It’s a mom thing.

I’m a first time mom. Nothing in this blog will ever be the “right” thing to do, but just what works for us. My husband, Rich, and I are high school sweethearts, though we have only been married for two years, we have been together almost 12 years. We were blessed with a beautiful angel within a year of getting married named Grace Margaret (Margaret after my grandmother) and our life was turned upside down.

I had never really heard of Ectrodactyly before we had Grace. We found out at about 18 weeks into my pregnancy when an ultrasound showed she may not have all her fingers and toes and also had a cleft lip, with possible palate (which she did end up having.) Talk about a shock. I won’t lie. I took it hard. I cried for days worrying about my little one. I teared up for months just talking about it. I ended up having her at 38 weeks through induction (was not a fan) due to pre-eclampsia. I had just a few moments with her before they took her to the NICU in the hospital, where she remained for about a week.

Emotional note: Nothing will EVER prepare you to leave the hospital before your baby does. I was having an emotional breakdown as they wheeled me out as my baby stayed in the NICU. I have so much respect, and heartbreak, for NICU parents of preemies or those who lost their little ones because they had to go without their babies home much longer than we did, or, worse, not come home at all.

We were lucky to have Grace transferred to the NICU at Ann & Robert H. Lurie Children’s Hospital in Chicago for a few more weeks. She had ALL of her doctors there. I was able to stay with her most days more comfortably since I was a stay at home mom. She had so many doctors: plastic surgeons, physical therapists, speech therapist (working on her bottle feeding), nutritionists, kidney doctor (enlarged kidneys), cardiologist (for a small murmur) and the wonderful nurses and NICU doctors that monitored her closely. I tried to pump since she was unable to latch due to her cleft, but the stress and unhealthy eating was overwhelming. I never really had time to pump due to so many doctors interrupting when they were coming in and out of her room. I soon developed Post-Partum Depression and Anxiety before she even came home. It was terrible, and I feel so much regret not trying harder to pump or get help.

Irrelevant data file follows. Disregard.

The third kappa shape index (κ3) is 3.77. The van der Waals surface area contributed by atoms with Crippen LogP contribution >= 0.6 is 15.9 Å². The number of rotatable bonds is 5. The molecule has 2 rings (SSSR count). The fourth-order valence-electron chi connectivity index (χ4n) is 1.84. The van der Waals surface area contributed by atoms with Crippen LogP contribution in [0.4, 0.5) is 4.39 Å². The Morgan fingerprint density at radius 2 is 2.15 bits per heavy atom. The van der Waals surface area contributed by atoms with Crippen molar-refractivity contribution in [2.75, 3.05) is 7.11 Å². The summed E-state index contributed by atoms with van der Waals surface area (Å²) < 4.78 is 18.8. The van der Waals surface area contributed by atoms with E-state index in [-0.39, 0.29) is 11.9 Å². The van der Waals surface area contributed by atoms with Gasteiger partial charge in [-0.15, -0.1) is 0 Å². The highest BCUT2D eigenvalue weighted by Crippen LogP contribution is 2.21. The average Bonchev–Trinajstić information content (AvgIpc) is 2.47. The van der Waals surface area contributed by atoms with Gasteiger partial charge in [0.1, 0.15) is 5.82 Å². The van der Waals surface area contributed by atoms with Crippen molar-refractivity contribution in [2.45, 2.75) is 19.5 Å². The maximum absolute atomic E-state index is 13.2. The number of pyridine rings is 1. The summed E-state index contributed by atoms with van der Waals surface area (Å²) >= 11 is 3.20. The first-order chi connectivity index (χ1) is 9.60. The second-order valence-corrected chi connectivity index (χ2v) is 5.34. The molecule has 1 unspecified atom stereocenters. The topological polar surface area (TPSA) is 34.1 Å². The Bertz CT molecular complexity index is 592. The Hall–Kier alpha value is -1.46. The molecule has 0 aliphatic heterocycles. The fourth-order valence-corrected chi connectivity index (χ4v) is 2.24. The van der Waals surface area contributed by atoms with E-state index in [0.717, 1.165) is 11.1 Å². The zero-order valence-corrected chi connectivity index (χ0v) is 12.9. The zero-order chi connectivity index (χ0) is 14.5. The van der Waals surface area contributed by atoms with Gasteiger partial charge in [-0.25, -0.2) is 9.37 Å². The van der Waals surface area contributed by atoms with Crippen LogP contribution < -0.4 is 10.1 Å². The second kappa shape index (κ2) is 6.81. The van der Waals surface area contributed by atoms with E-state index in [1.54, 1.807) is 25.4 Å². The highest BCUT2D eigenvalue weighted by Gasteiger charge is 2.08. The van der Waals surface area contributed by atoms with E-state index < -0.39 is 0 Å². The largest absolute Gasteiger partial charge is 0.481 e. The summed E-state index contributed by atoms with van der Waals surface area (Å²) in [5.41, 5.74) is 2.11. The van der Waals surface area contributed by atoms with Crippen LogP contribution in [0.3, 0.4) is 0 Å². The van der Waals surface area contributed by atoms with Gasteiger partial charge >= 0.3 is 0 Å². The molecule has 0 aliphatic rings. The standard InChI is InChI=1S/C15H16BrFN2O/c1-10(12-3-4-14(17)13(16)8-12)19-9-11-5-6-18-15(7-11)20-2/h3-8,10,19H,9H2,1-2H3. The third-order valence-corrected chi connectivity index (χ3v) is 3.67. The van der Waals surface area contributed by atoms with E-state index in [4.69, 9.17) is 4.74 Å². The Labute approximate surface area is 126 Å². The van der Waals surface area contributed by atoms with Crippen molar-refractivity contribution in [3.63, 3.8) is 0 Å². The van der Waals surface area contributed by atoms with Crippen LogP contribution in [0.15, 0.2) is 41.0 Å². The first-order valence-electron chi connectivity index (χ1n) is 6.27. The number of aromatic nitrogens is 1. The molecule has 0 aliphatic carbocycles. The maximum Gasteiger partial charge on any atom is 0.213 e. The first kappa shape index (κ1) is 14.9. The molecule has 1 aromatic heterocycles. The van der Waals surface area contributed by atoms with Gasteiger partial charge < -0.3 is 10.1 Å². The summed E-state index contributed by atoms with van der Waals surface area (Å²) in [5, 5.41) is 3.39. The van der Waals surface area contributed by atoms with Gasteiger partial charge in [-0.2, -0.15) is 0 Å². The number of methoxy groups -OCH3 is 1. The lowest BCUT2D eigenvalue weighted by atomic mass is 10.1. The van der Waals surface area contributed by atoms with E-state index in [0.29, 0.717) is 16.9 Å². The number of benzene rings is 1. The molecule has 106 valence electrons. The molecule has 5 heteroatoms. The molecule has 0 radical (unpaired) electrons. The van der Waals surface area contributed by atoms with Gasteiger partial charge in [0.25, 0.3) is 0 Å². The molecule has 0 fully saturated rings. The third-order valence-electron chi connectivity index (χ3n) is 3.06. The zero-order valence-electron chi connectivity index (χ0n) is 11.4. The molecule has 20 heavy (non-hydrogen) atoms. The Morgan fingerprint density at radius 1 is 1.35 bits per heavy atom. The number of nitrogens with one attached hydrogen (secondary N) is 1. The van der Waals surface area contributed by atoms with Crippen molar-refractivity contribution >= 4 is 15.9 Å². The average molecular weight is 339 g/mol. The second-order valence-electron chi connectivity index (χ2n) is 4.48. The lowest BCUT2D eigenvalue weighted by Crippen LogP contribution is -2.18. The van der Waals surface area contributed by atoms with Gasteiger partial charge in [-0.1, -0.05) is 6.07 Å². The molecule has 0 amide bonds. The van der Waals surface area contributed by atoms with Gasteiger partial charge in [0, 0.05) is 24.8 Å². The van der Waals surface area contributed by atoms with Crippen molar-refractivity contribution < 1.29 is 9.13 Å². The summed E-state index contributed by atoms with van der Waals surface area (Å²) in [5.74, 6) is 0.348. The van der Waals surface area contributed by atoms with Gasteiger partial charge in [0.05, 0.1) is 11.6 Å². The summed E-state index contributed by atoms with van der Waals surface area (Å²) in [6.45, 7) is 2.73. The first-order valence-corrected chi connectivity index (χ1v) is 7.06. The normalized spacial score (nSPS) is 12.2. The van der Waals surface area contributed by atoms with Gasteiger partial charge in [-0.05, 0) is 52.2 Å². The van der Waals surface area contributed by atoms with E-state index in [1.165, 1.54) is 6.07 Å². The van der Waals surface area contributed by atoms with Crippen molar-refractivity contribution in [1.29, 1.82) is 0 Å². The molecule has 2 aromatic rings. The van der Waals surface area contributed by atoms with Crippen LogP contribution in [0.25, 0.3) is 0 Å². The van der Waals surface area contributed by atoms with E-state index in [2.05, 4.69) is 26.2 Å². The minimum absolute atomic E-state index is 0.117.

She had her cleft lip repaired in November 2015 (at about 4 months old) and her palate repaired in April 2016 (about 9 months). She had ear tubes put in during her palate repair due to fluid buildup (which is common with clefts.) She’s had two surgeries for her tear ducts, which are missing in her left eye. She will still have at least one more surgery on that left tear duct in about a year.

EEC is such a huge part of Grace’s life now. She walks and grasps amazingly. She “graduated” from her physical therapy for hitting her milestones on time. She only takes occupational therapy for her motor skills, speech therapy for eating and talking (she still has a small hole in her cleft to be repaired later) and a nutritionist for being such a picky eater. They all think she is a rock star for doing so well.

This is my life. I have wanderlust, but the reality is that I work full-time now as a page designer. I spend my spare time with family, doing photography and traveling as much as I can with my little one between therapies and doctors appointments.

To anyone just starting their EEC journey… it gets easier. You get tougher. You stop crying as much. Your little one can even become stronger than you too. Mine is. If you have ANY questions about EEC or my journey with PPD and PPA, use the CONTACT page! I am always here.


“Wake Pray Slay” Pullover hoodie: (Moots Clothing) — Code MOOTSFRIEND


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